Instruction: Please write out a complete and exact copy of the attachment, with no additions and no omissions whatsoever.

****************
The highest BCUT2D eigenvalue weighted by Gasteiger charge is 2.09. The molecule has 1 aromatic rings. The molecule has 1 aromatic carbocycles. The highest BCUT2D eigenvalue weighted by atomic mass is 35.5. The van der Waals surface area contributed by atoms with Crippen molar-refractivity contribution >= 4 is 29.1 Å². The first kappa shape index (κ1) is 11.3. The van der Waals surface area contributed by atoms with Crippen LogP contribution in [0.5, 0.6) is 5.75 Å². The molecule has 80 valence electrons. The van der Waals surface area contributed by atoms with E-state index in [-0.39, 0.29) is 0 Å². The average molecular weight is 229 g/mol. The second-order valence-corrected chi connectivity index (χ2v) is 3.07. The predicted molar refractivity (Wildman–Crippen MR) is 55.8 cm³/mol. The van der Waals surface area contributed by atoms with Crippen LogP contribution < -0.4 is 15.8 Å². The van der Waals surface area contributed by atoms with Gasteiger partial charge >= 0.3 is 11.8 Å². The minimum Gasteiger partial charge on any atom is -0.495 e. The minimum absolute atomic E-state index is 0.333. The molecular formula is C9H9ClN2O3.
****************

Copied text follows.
The highest BCUT2D eigenvalue weighted by Gasteiger charge is 2.09. The molecule has 1 aromatic rings. The molecule has 1 aromatic carbocycles. The highest BCUT2D eigenvalue weighted by atomic mass is 35.5. The van der Waals surface area contributed by atoms with Crippen molar-refractivity contribution >= 4 is 29.1 Å². The first kappa shape index (κ1) is 11.3. The van der Waals surface area contributed by atoms with Crippen LogP contribution in [0.5, 0.6) is 5.75 Å². The molecule has 80 valence electrons. The van der Waals surface area contributed by atoms with E-state index in [-0.39, 0.29) is 0 Å². The average molecular weight is 229 g/mol. The second-order valence-corrected chi connectivity index (χ2v) is 3.07. The predicted molar refractivity (Wildman–Crippen MR) is 55.8 cm³/mol. The van der Waals surface area contributed by atoms with Crippen LogP contribution < -0.4 is 15.8 Å². The van der Waals surface area contributed by atoms with Gasteiger partial charge >= 0.3 is 11.8 Å². The minimum Gasteiger partial charge on any atom is -0.495 e. The minimum absolute atomic E-state index is 0.333. The molecular formula is C9H9ClN2O3.